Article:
Chairman Tchuruk, CEO
Russo To Step Down From Alcatel-Lucent
By Leila Abboud and Jethro Mullen
The Wall Street Journal
Tuesday, July 29, 2008
PARIS -- The architects of the trans-Atlantic merger that
two years ago are stepping aside, leaving a
telecommunications-equipment firm still struggling to figure out
how to survive in an industry plagued by increasingly brutal
competition and eroding profits.
Chief Executive Patricia Russo will leave the company by
year-end as she helps look for a successor, Alcatel-Lucent said
in a statement Tuesday after reporting a net loss for the
quarter ended June 30 of €1.1 billion ($1.73 billion) compared
to a net loss of €586 million a year earlier. Chairman Serge
Tchuruk will step down on Oct.1.
Alcatel-Lucent CEO Patricia Russo, right, and Chairman Serge
Tchuruk talk during a shareholder meeting. In May, shareholders
approved a resolution that made it easier to remove the merger
"Our strategy is taking hold, and our results are demonstrating
good operational progress. That said, I believe it is the
right time for me to step down," Ms. Russo said in the
The exits of Ms. Russo and Mr. Tchuruk will bring to a close a
painful first act for the telecom-equipment giant, which was
created in 2006 by merging the Paris-based Alcatel SA and the
Murray Hill, N.J.-based Lucent Technologies.
Since the merger, Alcatel-Lucent has reported six consecutive
quarters of losses, and its market capitalization has been cut
Investors and analysts have been urging the company to remove
Ms. Russo for more than a year, and news of her and Mr.
Tchuruk's departure buoyed the company's stock, which is traded
on the Paris
exchange. Alcatel-Lucent shares rose 2.4% to €3.92 in
Yet some expressed concern that no successor had yet been found,
and doubted whether the change in leadership meant that
Alcatel-Lucent's fortunes would improve.
"I don't think it should be seen as good news," said WestLB
analyst Thomas Langer. "What you need in such difficult times is
true leadership." Mr. Langer, who has a "sell" rating on
Alcatel-Lucent stock, said no potential replacements spring
immediately to mind.
When the merger was announced two years ago, Ms. Russo and Mr.
Tchuruk had touted the link-up as a way to gain scale and cut
costs in order to better compete with new low-cost manufacturers
emerging especially from Asia.
Another factor that had pushed the two companies to merge:
telecom operators such as
Inc. and Spain's
SA were also consolidating, so gear makers had to follow suit to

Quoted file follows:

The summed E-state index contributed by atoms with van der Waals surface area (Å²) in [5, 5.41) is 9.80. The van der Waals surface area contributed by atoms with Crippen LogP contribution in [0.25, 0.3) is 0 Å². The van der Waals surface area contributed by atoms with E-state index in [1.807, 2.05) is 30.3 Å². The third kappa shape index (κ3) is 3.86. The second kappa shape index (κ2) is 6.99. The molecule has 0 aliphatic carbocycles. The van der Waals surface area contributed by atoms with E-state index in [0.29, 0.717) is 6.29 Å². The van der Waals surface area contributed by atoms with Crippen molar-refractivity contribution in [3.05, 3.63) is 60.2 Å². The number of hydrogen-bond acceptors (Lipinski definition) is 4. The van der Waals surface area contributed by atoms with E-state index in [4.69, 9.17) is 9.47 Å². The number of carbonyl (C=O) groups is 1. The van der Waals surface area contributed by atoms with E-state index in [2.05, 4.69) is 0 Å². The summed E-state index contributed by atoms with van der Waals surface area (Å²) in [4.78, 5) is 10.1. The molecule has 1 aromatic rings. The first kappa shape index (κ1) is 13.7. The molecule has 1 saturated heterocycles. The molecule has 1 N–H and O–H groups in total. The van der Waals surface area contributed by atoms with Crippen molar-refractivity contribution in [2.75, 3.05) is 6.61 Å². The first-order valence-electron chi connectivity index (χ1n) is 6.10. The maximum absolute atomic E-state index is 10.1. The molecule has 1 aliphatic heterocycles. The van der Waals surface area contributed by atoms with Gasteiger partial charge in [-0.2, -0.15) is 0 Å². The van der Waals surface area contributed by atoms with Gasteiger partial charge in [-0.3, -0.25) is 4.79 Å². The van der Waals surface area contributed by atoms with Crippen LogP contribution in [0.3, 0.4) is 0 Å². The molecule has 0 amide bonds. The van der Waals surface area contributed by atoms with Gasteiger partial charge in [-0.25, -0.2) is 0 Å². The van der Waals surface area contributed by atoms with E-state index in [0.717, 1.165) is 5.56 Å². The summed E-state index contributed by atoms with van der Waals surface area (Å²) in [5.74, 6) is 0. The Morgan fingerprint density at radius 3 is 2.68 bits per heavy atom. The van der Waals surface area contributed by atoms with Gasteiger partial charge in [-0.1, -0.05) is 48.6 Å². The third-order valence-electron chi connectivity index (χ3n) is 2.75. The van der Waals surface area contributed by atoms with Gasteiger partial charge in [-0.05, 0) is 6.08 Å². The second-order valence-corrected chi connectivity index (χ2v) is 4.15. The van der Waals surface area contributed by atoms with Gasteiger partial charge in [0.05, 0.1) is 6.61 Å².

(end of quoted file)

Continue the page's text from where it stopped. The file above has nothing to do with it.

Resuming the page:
try to maintain negotiating power with their customers.
But right away, Ms. Russo found herself struggling to integrate
the two firms. The expected cost cuts, especially in
research and development, were much more difficult to wring out
To make matters worse, Alcatel-Lucent competitors such as
Telefon AB L.M. Ericsson
went on the attack, trying to steal customers while the
Franco-American firm was distracted.
Alcatel-Lucent was forced to cut prices and even take some
losing contracts last year to keep a foothold in important
emerging markets like China and India. The company issued
repeated revenue and profit warnings, losing the confidence of
some analysts and shareholders.
Pressure on Ms. Russo increased last fall, when the French press
was awash with reports that the board was growing concerned
about the firm's woes. Ms. Russo weathered the storm,
getting the board to approve a new turnaround plan that included
a new streamlined management team.
Since then, however, the company's performance has continued to
founder. Alcatel-Lucent's €1.1 billion quarterly loss
announced on Tuesday was partly the result of a €810 million
goodwill write-down related to one of the company's wireless
divisions. Revenue declined 5.2% to €4.1 billion, hurt by
the dollar's weakness in relation to the euro.
The picture doesn't look much brighter for the rest of the year,
as economic woes make telecom operators reluctant to spend to
upgrade their networks.
The company maintained its 2008 outlook of a 2% to 5% decline in
revenue, an adjusted operating margin in the mid single-digit
range and an adjusted gross operating margin "in the
mid-thirties." Alcatel-Lucent still expects the overall
telecom equipment and services market to remain flat in 2008.
In its statement, the company also said it would overhaul its
board to bring in fresh blood and reduce its size. One
director, Henry Schacht, who preceded Ms. Russo as CEO at the
former Lucent, will resign from the board immediately, the
to Leila Abboud at
email@example.com and Jethro